I don’t know how it happens every year. The beginning of June comes bounding in and the days of summer seem endless. All of the bike rides, canoe trips, and days laying on the hammock reading cookbooks stretch ahead so far into the horizon they can’t be seen, even with a good deal of squinting. And then as quickly as it came, we’re staring at August 20th on the calendar. Kids are toddling down the sidewalks with crisp folders, packets of lined paper, and fresh pencils in tow.
If there’s one major plus to the end of August it’s that the farmers market is filled to the gills with produce. When I was there on Saturday, it felt like they were giving it away. For twenty-five bucks I got a basket of onions, tomatoes, cucumbers, squash blossoms, and bell peppers, in addition to a couple of garlic heads, a leek, and a bunch of curly kale and purslane. And did I mention that it was all organic?
Purslane may be something that you don’t regularly have in your refrigerator. Also known as duckweed, pigweed, and cat’s tongue, it may be something you do regularly have in your yard. By some, it’s considered a weed. However, this leafy succulent that thrives in poor soils is used in many cuisines across the world, including Mexican, Greek, and Indian. In fact, it’s claimed to have been Gandhi’s favorite food. The leaves have a hearty texture that’s crisp and juicy and a taste that’s similar to spinach, but milder and with a hint of sweetness. The tender stems can be eaten; although I find that just pulling the leaves away from the thicker center stem makes for a prettier presentation and more pleasing mouth feel.
Purslane is rich in vitamins A, C, and E. It’s high in calcium, magnesium, manganese, iron, and potassium. Perhaps best of all, it ranks the highest of all green leafy vegetables in omega 3 fatty acids. Add a vinaigrette made with flax oil, and it’s a veritable omega 3 feast. (Just a tablespoon of my favorite flax oil covers 500% of my omega 3 needs for the day.)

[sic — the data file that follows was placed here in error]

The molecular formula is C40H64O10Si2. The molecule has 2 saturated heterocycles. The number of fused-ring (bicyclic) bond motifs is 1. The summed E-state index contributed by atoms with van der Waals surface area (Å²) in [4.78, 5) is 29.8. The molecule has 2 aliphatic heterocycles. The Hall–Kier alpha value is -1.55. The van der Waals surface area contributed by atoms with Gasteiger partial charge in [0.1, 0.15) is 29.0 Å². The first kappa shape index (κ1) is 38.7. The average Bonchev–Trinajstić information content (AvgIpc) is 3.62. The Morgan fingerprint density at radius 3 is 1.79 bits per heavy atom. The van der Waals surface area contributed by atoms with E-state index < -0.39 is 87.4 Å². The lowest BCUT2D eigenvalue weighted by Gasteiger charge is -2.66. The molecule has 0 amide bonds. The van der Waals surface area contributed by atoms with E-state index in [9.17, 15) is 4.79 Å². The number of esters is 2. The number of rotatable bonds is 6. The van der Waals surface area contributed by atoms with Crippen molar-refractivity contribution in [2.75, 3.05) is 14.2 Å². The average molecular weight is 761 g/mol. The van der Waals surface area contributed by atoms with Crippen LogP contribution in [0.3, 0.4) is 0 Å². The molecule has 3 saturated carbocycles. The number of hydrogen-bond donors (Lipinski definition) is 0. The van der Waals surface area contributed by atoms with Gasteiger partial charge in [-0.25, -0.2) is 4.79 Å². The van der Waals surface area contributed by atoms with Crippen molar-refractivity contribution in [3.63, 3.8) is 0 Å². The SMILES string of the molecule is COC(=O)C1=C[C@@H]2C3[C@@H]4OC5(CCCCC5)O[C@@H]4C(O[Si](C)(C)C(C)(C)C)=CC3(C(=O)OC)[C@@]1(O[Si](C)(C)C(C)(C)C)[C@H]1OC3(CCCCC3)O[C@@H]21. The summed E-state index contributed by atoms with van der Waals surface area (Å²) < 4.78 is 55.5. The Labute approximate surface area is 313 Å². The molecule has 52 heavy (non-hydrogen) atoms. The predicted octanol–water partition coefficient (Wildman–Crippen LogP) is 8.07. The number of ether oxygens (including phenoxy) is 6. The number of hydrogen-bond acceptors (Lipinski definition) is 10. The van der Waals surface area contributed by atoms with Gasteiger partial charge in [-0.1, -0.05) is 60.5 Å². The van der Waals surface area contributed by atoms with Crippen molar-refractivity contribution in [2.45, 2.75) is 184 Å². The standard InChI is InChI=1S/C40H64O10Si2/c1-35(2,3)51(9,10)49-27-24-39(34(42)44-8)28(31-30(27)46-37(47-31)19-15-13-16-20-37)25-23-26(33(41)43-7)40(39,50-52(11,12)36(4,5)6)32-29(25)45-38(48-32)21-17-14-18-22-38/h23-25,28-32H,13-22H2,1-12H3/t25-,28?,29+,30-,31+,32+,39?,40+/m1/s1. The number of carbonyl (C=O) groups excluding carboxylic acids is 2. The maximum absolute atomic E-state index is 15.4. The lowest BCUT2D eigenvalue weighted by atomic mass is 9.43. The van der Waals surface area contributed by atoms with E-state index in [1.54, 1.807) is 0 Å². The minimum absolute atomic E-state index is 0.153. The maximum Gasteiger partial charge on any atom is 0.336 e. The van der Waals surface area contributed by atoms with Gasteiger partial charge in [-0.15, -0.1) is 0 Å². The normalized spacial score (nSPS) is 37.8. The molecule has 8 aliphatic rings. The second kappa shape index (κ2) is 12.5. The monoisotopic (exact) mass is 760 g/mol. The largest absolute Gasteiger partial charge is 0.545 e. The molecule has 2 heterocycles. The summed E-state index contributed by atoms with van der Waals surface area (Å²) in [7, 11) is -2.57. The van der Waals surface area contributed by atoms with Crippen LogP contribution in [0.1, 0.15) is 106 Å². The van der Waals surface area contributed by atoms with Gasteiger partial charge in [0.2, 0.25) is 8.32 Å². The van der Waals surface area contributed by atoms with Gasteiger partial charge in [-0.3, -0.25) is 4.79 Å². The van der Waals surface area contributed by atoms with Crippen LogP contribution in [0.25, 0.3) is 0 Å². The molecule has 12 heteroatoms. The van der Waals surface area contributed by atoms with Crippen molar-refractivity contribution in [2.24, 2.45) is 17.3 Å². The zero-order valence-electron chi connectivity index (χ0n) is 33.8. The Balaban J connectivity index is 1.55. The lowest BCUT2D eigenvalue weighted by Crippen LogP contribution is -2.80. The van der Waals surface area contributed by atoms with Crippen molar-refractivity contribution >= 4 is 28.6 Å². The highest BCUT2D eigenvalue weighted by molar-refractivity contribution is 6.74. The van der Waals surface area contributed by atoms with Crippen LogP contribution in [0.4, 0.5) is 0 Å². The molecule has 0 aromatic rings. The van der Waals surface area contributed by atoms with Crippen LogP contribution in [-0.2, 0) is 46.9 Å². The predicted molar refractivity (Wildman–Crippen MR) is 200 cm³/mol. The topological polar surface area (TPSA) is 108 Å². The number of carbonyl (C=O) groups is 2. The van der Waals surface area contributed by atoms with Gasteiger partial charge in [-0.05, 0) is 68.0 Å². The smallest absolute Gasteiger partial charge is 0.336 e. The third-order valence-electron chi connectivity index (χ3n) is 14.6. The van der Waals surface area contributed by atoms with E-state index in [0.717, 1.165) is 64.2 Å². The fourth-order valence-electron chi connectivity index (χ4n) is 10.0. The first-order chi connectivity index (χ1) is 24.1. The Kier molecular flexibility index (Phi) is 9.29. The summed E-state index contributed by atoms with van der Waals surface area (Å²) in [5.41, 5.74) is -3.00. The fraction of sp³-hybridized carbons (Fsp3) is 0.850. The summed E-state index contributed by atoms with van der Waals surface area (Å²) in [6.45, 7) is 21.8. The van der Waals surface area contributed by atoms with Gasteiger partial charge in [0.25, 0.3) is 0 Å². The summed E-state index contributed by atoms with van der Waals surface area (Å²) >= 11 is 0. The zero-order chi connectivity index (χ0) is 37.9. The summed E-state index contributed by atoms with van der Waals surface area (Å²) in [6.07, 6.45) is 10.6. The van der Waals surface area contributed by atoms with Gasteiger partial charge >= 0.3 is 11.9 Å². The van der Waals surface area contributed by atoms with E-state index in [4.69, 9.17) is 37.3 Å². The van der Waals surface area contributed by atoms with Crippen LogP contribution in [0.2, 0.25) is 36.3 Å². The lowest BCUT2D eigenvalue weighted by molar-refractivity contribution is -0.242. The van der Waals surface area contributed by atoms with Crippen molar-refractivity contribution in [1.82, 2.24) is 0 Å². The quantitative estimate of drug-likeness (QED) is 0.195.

I’ve been using purslane as the base of a salad with cucumber, bell peppers, tomatoes, and carrots. Then I top it with a sweet vinaigrette that doesn’t blanket the flavor of the tender purslane, but allows it to peek through.
For this fruity vinaigrette, Orange Muscat Champagne Vinegar from Trader Joe’s gives a colorful pop of citrus, but if you don’t have that on hand, feel free to substitute with any champagne vinegar, brown rice vinegar, or red wine vinegar. Add a handful of peanuts, and you have a tempting salad that’s perfect with crusty grilled garlic bread or baked tofu. One sweet and crunchy bite of this salad, and the dwindling days of summer may not be so hard to swallow after all.
- 1 ½ cups purslane, leaves pulled from hard center stem (If you don’t have purslane, spinach or watercress would be a lovely replacement.)
- 1 small cucumber, diced
- 1 small red bell pepper, diced
- 1 small to medium-sized tomato, diced
- 1 small carrot, diced
- 1 Tbsp peanuts
Add all of the ingredients to a large bowl and toss with 2 tablespoons of Orange Champagne Muscat Vinaigrette.
Makes ¼ cup dressing
- 2 Tbsp flax oil
- 2 Tbsp Orange Muscat Champagne Vinegar
- ¼ tsp stone-ground mustard
- ¼ tsp dried oregano
- ¼ tsp dried basil
- ¼ tsp onion granules
- ¼ tsp garlic powder
- Pinch of salt & pepper
Whisk all of the ingredients together in a small bowl. Refrigerate until ready to use.
By the way, not everyone in my house is interested in “cat’s tongue.” This cat’s tongue, for example, prefers another farmers market find and so-called weed…